Wednesday, September 28, 2016

Artist Profile: Cindy Cooksey

Cindy Cooksey
Irvine, California

1. How do you describe yourself?  Quirky, whimsical, playful fiber artist with a reverence for handwork. 

2. What is your creative process?  First comes the search for an idea: I make lists of possibilities and usually know instantly when I have found the "right" one. Next I make sketches and gather materials. Then I start cutting, arranging and stitching, until it's done. 

3. Describe your studio space.  It is an open space in the center of the house, upstairs.  It's all there except for my handwork materials, which are downstairs in the family room. 

4. What's your signature style? How long did it take you to find your style when you first started making art quilts?  Colorful, often whimsical and playful. I think my style was apparent early on.  
5. Are there artistic endeavors you are yet to do?  I wish I had a crystal ball. I don't plan ahead that much. 
6. Do you keep a sketchbook and/or journal?  I have kept a loose-knit succession of journals over the years. 
7. Being published is important to artists, so do you have any instructional dvd's, author of books, YouTube channel, have a website with other artists for collaborative projects?   I have been published in various magazines, and books over the years.  I also sell patterns through Jukebox.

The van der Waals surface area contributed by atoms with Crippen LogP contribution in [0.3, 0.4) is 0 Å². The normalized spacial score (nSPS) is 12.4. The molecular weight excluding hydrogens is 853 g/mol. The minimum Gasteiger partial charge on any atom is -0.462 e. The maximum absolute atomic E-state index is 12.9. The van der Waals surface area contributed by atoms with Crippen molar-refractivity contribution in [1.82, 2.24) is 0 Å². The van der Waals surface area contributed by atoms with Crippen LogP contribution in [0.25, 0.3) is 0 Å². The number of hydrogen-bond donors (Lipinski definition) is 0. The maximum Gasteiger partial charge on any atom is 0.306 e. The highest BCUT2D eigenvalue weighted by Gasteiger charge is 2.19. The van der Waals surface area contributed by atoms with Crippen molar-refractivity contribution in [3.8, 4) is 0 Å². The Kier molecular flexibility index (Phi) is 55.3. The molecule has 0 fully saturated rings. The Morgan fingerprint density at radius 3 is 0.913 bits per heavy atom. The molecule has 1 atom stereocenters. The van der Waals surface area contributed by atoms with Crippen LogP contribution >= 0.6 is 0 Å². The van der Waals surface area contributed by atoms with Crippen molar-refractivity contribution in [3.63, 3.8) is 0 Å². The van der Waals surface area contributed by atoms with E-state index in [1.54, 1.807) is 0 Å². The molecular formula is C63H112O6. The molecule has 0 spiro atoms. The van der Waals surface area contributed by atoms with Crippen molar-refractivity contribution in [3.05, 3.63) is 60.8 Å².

8. Do you teach?   I do have a speaking/teaching gig at a local guild in early 2018. 
9. Having your work in juried, invitationals, and solo shows is a great way to get your name out there. Where can people see your work? A Tribute to Yvonne Porcella, at "Quilting in the Garden," Alden Lane Nursery, Livermore CA. 
10. How many years have you had your work in d@8 exhibits, or is this your first time?  I've been in every one, since the beginning. 

Do you have a special memory about Yvonne Porcella that you would like to share with us?  I am lucky enough to have been in the same room as Yvonne many times: at my local fabric shop in the 90's where she spoke; at artist receptions in Santa Monica, Riverside, and San Jose; at a class she taught in Long Beach; and at Dinner at Eight dinners at Quilt Festivals. We said a few words to each other, but I am generally tongue-tied in the presence of greatness. I have been a great admirer ever since that first long-ago encounter, for her bold, colorful and playful approach to quilt making.

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